Zachary Ulissi is an adjunct professor in the Department of Chemical Engineering at Carnegie Mellon University. He received his B.S. in physics and B.E. in chemical engineering from the University of Delaware in 2009, a master's of advanced studies in mathematics from the University of Cambridge in 2010, and a Ph.D. in chemical engineering from MIT in 2015. His thesis research at MIT focused on the the applications of systems engineering methods to understanding selective nanoscale carbon nanotube devices and sensors under the supervision of Michael S. Strano and Richard Braatz. Ulissi was then a postdoctoral fellow at Stanford with Jens K. Nørskov where he worked on machine learning techniques to simplify complex catalyst reaction networks, applied to the electrochemical reduction of N2 and CO2 to fuels.

Google Scholar
Zachary Ulissi

Designing New Molecules with Machine Learning


2015 Ph.D., Chemical Engineering, Massachusetts Institute of Technology

2010 MA, Applied Mathematics, Cambridge University

2009 BE, Chemical Engineering, University of Delaware

2009 BS, Physics, University of Delaware

Media mentions

Chemical Engineering

Undergraduates earn research experience through ChemE’s ChESS Program

Carnegie Mellon’s Chemical Engineering Summer Scholars Program (ChESS) provides rising juniors and seniors an opportunity to gain hands-on research experience.

CMU Engineering

Dean’s Early Career Fellows announced

Five College of Engineering faculty members have been awarded the Dean’s Early Career Fellowship in recognition of their exemplary contributions to their respective fields.

Scott Institute

Scott Institute announces 2022 seed grants for five projects

The Scott Institute has announced its latest seed grant awards worth $1.42 million to five research projects led by CMU Engineering faculty.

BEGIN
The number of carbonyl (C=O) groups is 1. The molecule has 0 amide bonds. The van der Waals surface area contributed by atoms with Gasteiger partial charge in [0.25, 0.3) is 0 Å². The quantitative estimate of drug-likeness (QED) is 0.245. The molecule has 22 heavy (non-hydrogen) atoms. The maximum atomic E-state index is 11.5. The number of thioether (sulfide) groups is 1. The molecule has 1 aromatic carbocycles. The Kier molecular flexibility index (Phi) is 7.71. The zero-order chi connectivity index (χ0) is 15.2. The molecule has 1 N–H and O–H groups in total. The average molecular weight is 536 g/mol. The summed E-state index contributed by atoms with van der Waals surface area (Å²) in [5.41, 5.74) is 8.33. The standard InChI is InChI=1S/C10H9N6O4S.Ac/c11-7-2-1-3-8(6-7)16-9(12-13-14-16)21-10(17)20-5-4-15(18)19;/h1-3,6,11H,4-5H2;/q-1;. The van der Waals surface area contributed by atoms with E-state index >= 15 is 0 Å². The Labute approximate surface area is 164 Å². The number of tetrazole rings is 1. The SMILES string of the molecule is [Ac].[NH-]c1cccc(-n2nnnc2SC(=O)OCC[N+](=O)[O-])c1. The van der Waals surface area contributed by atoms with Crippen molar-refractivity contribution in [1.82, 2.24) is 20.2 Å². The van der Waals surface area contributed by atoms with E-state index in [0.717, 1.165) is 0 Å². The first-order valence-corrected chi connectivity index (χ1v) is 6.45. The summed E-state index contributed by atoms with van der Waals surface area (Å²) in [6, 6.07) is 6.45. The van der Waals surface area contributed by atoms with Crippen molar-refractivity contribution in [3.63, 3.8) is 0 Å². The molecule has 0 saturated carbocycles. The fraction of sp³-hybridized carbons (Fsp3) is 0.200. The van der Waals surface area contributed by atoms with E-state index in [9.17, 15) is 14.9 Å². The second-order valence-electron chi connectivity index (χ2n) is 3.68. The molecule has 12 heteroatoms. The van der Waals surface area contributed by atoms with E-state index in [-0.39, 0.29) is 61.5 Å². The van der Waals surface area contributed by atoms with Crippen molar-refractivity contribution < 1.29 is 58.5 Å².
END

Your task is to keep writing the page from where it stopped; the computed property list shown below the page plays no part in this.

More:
Engineering & Technology Magazine

Ulissi quoted on importance of reaction kinetics

ChemE’s Zachary Ulissi spoke with Engineering & Technology Magazine about how reaction kinetics factor in the search for a catalyst to replace platinum in experiments.

Chemical Engineering

New data set accelerates search for renewable energy sources

As part of the Open Catalyst Project collaboration, Meta AI and Carnegie Mellon University’s (CMU) Department of Chemical Engineering have announced an entirely new data set focused on oxide catalysts for the Oxygen Evolution Reaction (OER), a critical chemical reaction used in green hydrogen fuel production via wind and solar energy.

Physics World

Ulissi featured in Physics World

A feature in Physics World explains how ChemE’s Zachary Ulissi and his group have developed a deep reinforcement learning (DRL) program, dubbed CatGym, used to find the best surface atom configurations for a given chemical reaction.

Chemical Engineering

Berg Scholars, Chen and Pavlat will present posters at AIChE Conference

ChemE’s 6th Annual John Berg Undergraduate Research Symposium Poster Session winners, Ketong Chen and Benjamin Pavlat, earned the designation of Berg Scholars. They will travel on an all-expenses-paid trip to Boston for the AIChE Annual Student Conference and participate in its Undergraduate Student Poster Competition.

2021 Engineering faculty award winners selected

Congratulations to the 2021 CMU Engineering Faculty Awards winners.

Multiple outlets

Ulissi quoted on AI research

ChemE’s Zack Ulissi was quoted on his AI research with Facebook in multiple outlets, including CNBC, CNET, Engadget, Yahoo, Fortune, VentureBeat, and more.

CMU Engineering

Ulissi and Facebook AI create world’s largest catalysis dataset

Zack Ulissi and Facebook AI Research (FAIR) have created the Open Catalyst Project, the largest dataset of its kind, to accelerate the discovery of new catalysts for use in renewable energy storage.

American Institute of Chemical Engineers (AIChE)

Ulissi recognized for outstanding research

ChemE’s Zachary Ulissi was named one of AIChE’s 35 Under 35 for his work on the development and application of high-throughput simulation methods, active learning methods, and machine learning models for surface science and catalysis.

Chemical Engineering

Ulissi receives 3M award

ChemE’s Zack Ulissi received a 3M Non-tenured Faculty Award.